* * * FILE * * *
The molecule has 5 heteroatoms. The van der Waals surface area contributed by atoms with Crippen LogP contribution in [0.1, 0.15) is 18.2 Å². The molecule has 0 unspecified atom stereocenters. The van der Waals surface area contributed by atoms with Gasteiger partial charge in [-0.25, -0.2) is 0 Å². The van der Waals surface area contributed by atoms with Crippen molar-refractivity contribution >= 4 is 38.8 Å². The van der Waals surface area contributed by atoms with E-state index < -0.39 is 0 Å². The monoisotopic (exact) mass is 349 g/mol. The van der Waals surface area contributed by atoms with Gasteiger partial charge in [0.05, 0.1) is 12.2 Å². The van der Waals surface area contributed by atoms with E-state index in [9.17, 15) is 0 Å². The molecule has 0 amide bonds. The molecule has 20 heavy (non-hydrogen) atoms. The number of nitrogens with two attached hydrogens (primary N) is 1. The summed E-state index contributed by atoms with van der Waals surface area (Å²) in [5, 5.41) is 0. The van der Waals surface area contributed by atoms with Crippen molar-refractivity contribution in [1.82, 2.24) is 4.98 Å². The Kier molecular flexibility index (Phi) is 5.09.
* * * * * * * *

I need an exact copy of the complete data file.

The molecule has 5 heteroatoms. The van der Waals surface area contributed by atoms with Crippen LogP contribution in [0.1, 0.15) is 18.2 Å². The molecule has 0 unspecified atom stereocenters. The van der Waals surface area contributed by atoms with Gasteiger partial charge in [-0.25, -0.2) is 0 Å². The van der Waals surface area contributed by atoms with Crippen molar-refractivity contribution >= 4 is 38.8 Å². The van der Waals surface area contributed by atoms with E-state index < -0.39 is 0 Å². The monoisotopic (exact) mass is 349 g/mol. The van der Waals surface area contributed by atoms with Gasteiger partial charge in [0.05, 0.1) is 12.2 Å². The van der Waals surface area contributed by atoms with E-state index in [9.17, 15) is 0 Å². The molecule has 0 amide bonds. The molecule has 20 heavy (non-hydrogen) atoms. The number of nitrogens with two attached hydrogens (primary N) is 1. The summed E-state index contributed by atoms with van der Waals surface area (Å²) in [5, 5.41) is 0. The van der Waals surface area contributed by atoms with Crippen molar-refractivity contribution in [1.82, 2.24) is 4.98 Å². The Kier molecular flexibility index (Phi) is 5.09.